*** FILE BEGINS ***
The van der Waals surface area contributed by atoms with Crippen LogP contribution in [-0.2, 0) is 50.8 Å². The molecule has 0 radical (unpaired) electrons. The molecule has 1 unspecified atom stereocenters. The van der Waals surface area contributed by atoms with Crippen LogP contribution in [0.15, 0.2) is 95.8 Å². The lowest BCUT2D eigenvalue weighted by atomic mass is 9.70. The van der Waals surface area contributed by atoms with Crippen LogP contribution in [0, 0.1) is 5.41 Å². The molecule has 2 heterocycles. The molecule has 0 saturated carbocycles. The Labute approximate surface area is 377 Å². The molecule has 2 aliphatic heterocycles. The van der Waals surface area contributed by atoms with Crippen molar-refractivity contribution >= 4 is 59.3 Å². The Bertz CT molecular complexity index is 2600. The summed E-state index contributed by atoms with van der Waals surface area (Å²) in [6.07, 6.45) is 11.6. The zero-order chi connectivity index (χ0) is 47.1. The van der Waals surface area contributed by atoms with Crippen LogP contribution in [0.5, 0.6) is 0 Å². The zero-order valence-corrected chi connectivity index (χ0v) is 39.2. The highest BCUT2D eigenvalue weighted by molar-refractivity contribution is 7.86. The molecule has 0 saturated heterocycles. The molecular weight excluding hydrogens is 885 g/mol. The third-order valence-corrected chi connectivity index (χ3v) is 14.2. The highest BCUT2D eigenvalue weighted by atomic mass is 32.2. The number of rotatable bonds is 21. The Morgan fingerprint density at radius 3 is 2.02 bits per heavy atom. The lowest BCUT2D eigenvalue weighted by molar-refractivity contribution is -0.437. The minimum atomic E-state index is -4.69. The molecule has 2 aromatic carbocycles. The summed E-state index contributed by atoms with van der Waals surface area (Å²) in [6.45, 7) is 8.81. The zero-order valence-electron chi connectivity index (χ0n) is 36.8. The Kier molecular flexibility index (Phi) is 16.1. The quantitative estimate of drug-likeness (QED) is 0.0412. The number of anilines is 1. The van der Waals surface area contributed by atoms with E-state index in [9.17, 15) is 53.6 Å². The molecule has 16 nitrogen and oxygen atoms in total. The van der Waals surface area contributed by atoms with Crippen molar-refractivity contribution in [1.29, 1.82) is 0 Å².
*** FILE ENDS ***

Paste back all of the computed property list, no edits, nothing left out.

The van der Waals surface area contributed by atoms with Crippen LogP contribution in [-0.2, 0) is 50.8 Å². The molecule has 0 radical (unpaired) electrons. The molecule has 1 unspecified atom stereocenters. The van der Waals surface area contributed by atoms with Crippen LogP contribution in [0.15, 0.2) is 95.8 Å². The lowest BCUT2D eigenvalue weighted by atomic mass is 9.70. The van der Waals surface area contributed by atoms with Crippen LogP contribution in [0, 0.1) is 5.41 Å². The molecule has 2 heterocycles. The molecule has 0 saturated carbocycles. The Labute approximate surface area is 377 Å². The molecule has 2 aliphatic heterocycles. The van der Waals surface area contributed by atoms with Crippen molar-refractivity contribution >= 4 is 59.3 Å². The Bertz CT molecular complexity index is 2600. The summed E-state index contributed by atoms with van der Waals surface area (Å²) in [6.07, 6.45) is 11.6. The zero-order chi connectivity index (χ0) is 47.1. The van der Waals surface area contributed by atoms with Crippen LogP contribution in [0.5, 0.6) is 0 Å². The zero-order valence-corrected chi connectivity index (χ0v) is 39.2. The highest BCUT2D eigenvalue weighted by molar-refractivity contribution is 7.86. The molecule has 0 saturated heterocycles. The molecular weight excluding hydrogens is 885 g/mol. The third-order valence-corrected chi connectivity index (χ3v) is 14.2. The highest BCUT2D eigenvalue weighted by atomic mass is 32.2. The number of rotatable bonds is 21. The Morgan fingerprint density at radius 3 is 2.02 bits per heavy atom. The lowest BCUT2D eigenvalue weighted by molar-refractivity contribution is -0.437. The minimum atomic E-state index is -4.69. The molecule has 2 aromatic carbocycles. The summed E-state index contributed by atoms with van der Waals surface area (Å²) in [6.45, 7) is 8.81. The zero-order valence-electron chi connectivity index (χ0n) is 36.8. The Kier molecular flexibility index (Phi) is 16.1. The quantitative estimate of drug-likeness (QED) is 0.0412. The number of anilines is 1. The van der Waals surface area contributed by atoms with E-state index in [9.17, 15) is 53.6 Å². The molecule has 16 nitrogen and oxygen atoms in total. The van der Waals surface area contributed by atoms with Crippen molar-refractivity contribution in [1.29, 1.82) is 0 Å².